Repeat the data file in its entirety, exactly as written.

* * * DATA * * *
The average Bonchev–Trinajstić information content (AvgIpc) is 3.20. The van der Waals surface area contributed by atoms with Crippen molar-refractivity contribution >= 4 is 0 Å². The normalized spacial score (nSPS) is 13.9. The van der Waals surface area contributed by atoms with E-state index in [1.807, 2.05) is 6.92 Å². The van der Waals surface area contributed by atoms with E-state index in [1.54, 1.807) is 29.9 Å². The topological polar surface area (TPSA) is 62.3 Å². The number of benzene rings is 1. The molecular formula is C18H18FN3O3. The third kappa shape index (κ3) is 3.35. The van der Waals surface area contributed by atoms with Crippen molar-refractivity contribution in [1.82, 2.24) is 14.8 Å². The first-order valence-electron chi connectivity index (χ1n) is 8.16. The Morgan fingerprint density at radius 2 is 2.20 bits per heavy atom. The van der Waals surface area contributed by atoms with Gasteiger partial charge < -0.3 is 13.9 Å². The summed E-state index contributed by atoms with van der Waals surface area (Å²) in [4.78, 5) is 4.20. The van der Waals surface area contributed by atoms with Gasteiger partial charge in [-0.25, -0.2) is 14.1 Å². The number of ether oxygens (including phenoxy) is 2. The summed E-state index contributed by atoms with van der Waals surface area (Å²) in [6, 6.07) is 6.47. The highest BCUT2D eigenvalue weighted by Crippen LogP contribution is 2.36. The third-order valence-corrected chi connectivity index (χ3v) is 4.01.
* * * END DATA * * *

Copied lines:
The average Bonchev–Trinajstić information content (AvgIpc) is 3.20. The van der Waals surface area contributed by atoms with Crippen molar-refractivity contribution >= 4 is 0 Å². The normalized spacial score (nSPS) is 13.9. The van der Waals surface area contributed by atoms with E-state index in [1.807, 2.05) is 6.92 Å². The van der Waals surface area contributed by atoms with E-state index in [1.54, 1.807) is 29.9 Å². The topological polar surface area (TPSA) is 62.3 Å². The number of benzene rings is 1. The molecular formula is C18H18FN3O3. The third kappa shape index (κ3) is 3.35. The van der Waals surface area contributed by atoms with Crippen molar-refractivity contribution in [1.82, 2.24) is 14.8 Å². The first-order valence-electron chi connectivity index (χ1n) is 8.16. The Morgan fingerprint density at radius 2 is 2.20 bits per heavy atom. The van der Waals surface area contributed by atoms with Gasteiger partial charge < -0.3 is 13.9 Å². The summed E-state index contributed by atoms with van der Waals surface area (Å²) in [4.78, 5) is 4.20. The van der Waals surface area contributed by atoms with Gasteiger partial charge in [-0.25, -0.2) is 14.1 Å². The number of ether oxygens (including phenoxy) is 2. The summed E-state index contributed by atoms with van der Waals surface area (Å²) in [6, 6.07) is 6.47. The highest BCUT2D eigenvalue weighted by Crippen LogP contribution is 2.36. The third-order valence-corrected chi connectivity index (χ3v) is 4.01.